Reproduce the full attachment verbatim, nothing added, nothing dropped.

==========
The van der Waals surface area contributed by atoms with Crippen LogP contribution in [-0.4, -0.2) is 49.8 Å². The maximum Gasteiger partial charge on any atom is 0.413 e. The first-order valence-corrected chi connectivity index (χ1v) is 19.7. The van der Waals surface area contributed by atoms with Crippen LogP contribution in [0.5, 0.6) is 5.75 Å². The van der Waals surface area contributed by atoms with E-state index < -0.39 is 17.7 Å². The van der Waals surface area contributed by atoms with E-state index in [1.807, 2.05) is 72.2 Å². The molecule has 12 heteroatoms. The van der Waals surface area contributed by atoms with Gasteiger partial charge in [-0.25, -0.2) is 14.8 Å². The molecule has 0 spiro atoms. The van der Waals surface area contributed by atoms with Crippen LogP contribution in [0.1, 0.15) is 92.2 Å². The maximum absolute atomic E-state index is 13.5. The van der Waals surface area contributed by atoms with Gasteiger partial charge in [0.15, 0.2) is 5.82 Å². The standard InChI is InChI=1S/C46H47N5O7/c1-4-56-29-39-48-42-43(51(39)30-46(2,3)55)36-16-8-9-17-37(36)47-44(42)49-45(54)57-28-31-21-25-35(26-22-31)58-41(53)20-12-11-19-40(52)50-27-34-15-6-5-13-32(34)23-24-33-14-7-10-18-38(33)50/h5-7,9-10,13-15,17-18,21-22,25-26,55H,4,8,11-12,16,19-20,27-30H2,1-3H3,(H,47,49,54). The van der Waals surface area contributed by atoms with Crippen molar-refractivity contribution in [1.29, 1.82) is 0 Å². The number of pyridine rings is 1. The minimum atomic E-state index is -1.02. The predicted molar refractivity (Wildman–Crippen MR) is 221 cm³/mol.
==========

The van der Waals surface area contributed by atoms with Crippen LogP contribution in [-0.4, -0.2) is 49.8 Å². The maximum Gasteiger partial charge on any atom is 0.413 e. The first-order valence-corrected chi connectivity index (χ1v) is 19.7. The van der Waals surface area contributed by atoms with Crippen LogP contribution in [0.5, 0.6) is 5.75 Å². The van der Waals surface area contributed by atoms with E-state index < -0.39 is 17.7 Å². The van der Waals surface area contributed by atoms with E-state index in [1.807, 2.05) is 72.2 Å². The molecule has 12 heteroatoms. The van der Waals surface area contributed by atoms with Gasteiger partial charge in [-0.25, -0.2) is 14.8 Å². The molecule has 0 spiro atoms. The van der Waals surface area contributed by atoms with Crippen LogP contribution in [0.1, 0.15) is 92.2 Å². The maximum absolute atomic E-state index is 13.5. The van der Waals surface area contributed by atoms with Gasteiger partial charge in [0.15, 0.2) is 5.82 Å². The standard InChI is InChI=1S/C46H47N5O7/c1-4-56-29-39-48-42-43(51(39)30-46(2,3)55)36-16-8-9-17-37(36)47-44(42)49-45(54)57-28-31-21-25-35(26-22-31)58-41(53)20-12-11-19-40(52)50-27-34-15-6-5-13-32(34)23-24-33-14-7-10-18-38(33)50/h5-7,9-10,13-15,17-18,21-22,25-26,55H,4,8,11-12,16,19-20,27-30H2,1-3H3,(H,47,49,54). The van der Waals surface area contributed by atoms with Crippen molar-refractivity contribution in [1.29, 1.82) is 0 Å². The number of pyridine rings is 1. The minimum atomic E-state index is -1.02. The predicted molar refractivity (Wildman–Crippen MR) is 221 cm³/mol.